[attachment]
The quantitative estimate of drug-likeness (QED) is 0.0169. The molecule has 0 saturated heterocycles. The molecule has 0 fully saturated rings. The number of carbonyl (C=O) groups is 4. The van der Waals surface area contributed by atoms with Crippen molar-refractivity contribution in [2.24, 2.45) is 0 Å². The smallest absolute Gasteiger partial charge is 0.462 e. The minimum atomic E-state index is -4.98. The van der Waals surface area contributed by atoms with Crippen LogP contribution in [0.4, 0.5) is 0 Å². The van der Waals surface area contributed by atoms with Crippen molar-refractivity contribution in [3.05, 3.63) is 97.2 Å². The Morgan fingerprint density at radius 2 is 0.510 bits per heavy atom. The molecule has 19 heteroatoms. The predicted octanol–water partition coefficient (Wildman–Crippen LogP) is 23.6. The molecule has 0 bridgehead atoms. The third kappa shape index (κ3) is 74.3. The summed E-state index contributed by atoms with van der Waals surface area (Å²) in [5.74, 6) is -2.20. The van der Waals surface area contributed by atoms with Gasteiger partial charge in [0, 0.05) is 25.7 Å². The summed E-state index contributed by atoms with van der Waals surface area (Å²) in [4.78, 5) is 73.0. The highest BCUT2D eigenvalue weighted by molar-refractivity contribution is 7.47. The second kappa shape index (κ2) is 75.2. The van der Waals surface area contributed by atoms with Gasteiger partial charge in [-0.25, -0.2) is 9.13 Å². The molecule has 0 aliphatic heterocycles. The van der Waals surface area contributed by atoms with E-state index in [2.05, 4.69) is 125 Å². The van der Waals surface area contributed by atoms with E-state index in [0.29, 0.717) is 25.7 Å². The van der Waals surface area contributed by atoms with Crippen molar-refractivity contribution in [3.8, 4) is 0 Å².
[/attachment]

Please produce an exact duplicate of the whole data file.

The quantitative estimate of drug-likeness (QED) is 0.0169. The molecule has 0 saturated heterocycles. The molecule has 0 fully saturated rings. The number of carbonyl (C=O) groups is 4. The van der Waals surface area contributed by atoms with Crippen molar-refractivity contribution in [2.24, 2.45) is 0 Å². The smallest absolute Gasteiger partial charge is 0.462 e. The minimum atomic E-state index is -4.98. The van der Waals surface area contributed by atoms with Crippen LogP contribution in [0.4, 0.5) is 0 Å². The van der Waals surface area contributed by atoms with Crippen molar-refractivity contribution in [3.05, 3.63) is 97.2 Å². The Morgan fingerprint density at radius 2 is 0.510 bits per heavy atom. The molecule has 19 heteroatoms. The predicted octanol–water partition coefficient (Wildman–Crippen LogP) is 23.6. The molecule has 0 bridgehead atoms. The third kappa shape index (κ3) is 74.3. The summed E-state index contributed by atoms with van der Waals surface area (Å²) in [5.74, 6) is -2.20. The van der Waals surface area contributed by atoms with Gasteiger partial charge in [0, 0.05) is 25.7 Å². The summed E-state index contributed by atoms with van der Waals surface area (Å²) in [4.78, 5) is 73.0. The highest BCUT2D eigenvalue weighted by molar-refractivity contribution is 7.47. The second kappa shape index (κ2) is 75.2. The van der Waals surface area contributed by atoms with Gasteiger partial charge in [-0.25, -0.2) is 9.13 Å². The molecule has 0 aliphatic heterocycles. The van der Waals surface area contributed by atoms with E-state index in [2.05, 4.69) is 125 Å². The van der Waals surface area contributed by atoms with E-state index in [0.29, 0.717) is 25.7 Å². The van der Waals surface area contributed by atoms with Crippen molar-refractivity contribution in [3.8, 4) is 0 Å².